BOISE, Idaho — Any sports fan worth their weight in potatoes knows the field at Albertsons Stadium, home of the Boise State Broncos, is blue. What they might not know is that it can be red, too.
"Anytime you kind of hit the floor, you’re going to get scraped up, and (there’s) possible blood," Wyoming junior quarterback Josh Allen said. "So our trainers have to be ready to get you on the sideline and wipe everything up and throw (on) some gauze or Band-Aids, whatever they need to do to get the blood, so you can continue to play."
Many Cowboys got their first look at the Smurf Turf in October, when Wyoming lost to the Broncos 24-14 at Albertsons Stadium.
"That turf is pretty bad," sophomore fullback Jaylon Watson said. "I remember we were on the sideline and on the visiting sideline, the lines curved. They’re not even straight."
Friday, the Cowboys return to The Blue to face the Central Michigan Chippewas in the Famous Idaho Potato Bowl.
"I think it helps you, the experience of being in that stadium before, knowing where the game clocks are," Allen said. "Obviously the color of the turf isn’t going to surprise us. We know how bad the turf is. It’s not the best turf.
"So I think when Central Michigan steps on the field, they’re going to kind of be alarmed with what they’re stepping on. But we know exactly what we’re stepping into, no pun intended."
The experience of playing on Lyle Smith Field, as the then-green field was named in 1980, is initially a draw for players. It has been a recruiting boon and marketing tool for the Broncos, who have a notoriously strong home-turf advantage.
"Once you get there, it’s cool to experience, see the blue field and everything like that," senior Jalen Ortiz said. "But once you’re playing, you’re just playing football on the field."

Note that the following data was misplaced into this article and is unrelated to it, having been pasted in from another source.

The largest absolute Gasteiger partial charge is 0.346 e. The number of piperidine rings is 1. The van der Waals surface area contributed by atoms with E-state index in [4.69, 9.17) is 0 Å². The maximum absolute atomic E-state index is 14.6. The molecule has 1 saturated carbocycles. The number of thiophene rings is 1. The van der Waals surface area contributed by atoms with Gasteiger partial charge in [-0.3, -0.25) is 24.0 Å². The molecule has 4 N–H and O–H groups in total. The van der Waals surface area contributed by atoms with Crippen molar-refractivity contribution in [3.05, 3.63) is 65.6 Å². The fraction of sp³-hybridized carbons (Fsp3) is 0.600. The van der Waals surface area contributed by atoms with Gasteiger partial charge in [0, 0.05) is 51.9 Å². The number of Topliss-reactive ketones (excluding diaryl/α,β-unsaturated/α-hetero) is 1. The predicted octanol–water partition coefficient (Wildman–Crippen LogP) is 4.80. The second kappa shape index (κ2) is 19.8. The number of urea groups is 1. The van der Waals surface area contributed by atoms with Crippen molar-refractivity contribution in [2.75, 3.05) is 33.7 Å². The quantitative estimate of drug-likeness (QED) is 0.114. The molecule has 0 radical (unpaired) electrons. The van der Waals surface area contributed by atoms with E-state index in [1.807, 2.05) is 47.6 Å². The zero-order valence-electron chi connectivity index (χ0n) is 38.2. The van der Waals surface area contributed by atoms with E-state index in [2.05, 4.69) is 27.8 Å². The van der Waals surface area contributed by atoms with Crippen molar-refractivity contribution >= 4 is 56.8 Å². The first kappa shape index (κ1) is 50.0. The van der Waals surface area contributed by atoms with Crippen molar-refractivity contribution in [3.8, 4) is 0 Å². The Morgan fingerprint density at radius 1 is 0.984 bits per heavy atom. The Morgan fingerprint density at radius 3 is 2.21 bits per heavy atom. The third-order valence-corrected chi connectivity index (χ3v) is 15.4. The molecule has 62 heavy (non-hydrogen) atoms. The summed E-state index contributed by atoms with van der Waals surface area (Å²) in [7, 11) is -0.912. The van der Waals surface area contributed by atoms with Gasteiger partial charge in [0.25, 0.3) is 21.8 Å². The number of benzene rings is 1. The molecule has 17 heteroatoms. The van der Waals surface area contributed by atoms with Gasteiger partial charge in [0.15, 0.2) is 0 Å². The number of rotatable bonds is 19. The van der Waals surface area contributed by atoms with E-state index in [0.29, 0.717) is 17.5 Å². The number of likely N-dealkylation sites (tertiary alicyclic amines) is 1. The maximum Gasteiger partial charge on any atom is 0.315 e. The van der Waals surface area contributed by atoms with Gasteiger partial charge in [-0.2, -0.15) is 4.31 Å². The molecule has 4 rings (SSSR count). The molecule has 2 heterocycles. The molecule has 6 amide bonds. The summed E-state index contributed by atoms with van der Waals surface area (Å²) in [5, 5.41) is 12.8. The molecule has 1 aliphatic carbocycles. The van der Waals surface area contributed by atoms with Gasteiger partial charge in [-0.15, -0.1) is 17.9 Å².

But seeing the field and feeling it are two different things. The turf was last replaced in 2010.
"I mean, it is a hard surface," Ortiz said. "It definitely is a hard surface."
And there will be less cushion this time around, as it rained heavily when Wyoming played there in October. No precipitation is predicted for Friday's game.
The Cowboys, whose last game in Boise before this season came in 2015, have never won a game in Boise.
"Both times I’ve been to Boise, we’ve lost," senior defensive tackle Dalton Fields said. "It would be really good to get a win on that field."
The Cowboys have the advantage of familiarity, no doubt. Central Michigan last played in Boise in 2001.
"It’s nice to just have somewhere that we’re comfortable with, that we’ve played before, to go through so that we just know the area, know the stadium and stuff," junior safety Marcus Epps said. "... It’s just a little old and kind of like hard when you land on it. But once you start playing on it, you don’t notice it a whole lot.
"It is good that we know what to expect and we know how it’s going to be. Just so we can be prepared for it going into the game."
The Cowboys also have the advantage of proximity. And while Wyoming fans might not have been thrilled with receiving a bowl invite from a cold-weather city, it's not as if they're unaccustomed to the temperatures. Plus, traveling to Boise is something Wyoming fans have done before.
"It’s going to be cold," Allen said. "We’re used to the cold. I’m sure Central Michigan’s used to the cold as well. It’s just a place we’ve played before. I think we’ll have a good turnout with fans, being closer than they are, so hopefully it’s like a homefield game for us."
But just how valuable is comfort on the cobalt? After all, last year Colorado State played in Boise before traveling to the Potato Bowl, and the Rams got blown out by Idaho. Sure, the Vandals were in their home state, but they hadn't played in Boise since 2009.
At the very least, the Cowboys won't have to play against a team wearing blue-on-blue against a blue surface, as they did in October.
"I mean, we really can’t complain," freshman defensive tackle Javaree Jackson said. "It’s just another game we’ve got to take. I just feel like the turf really doesn’t matter. It’s how you perform on it."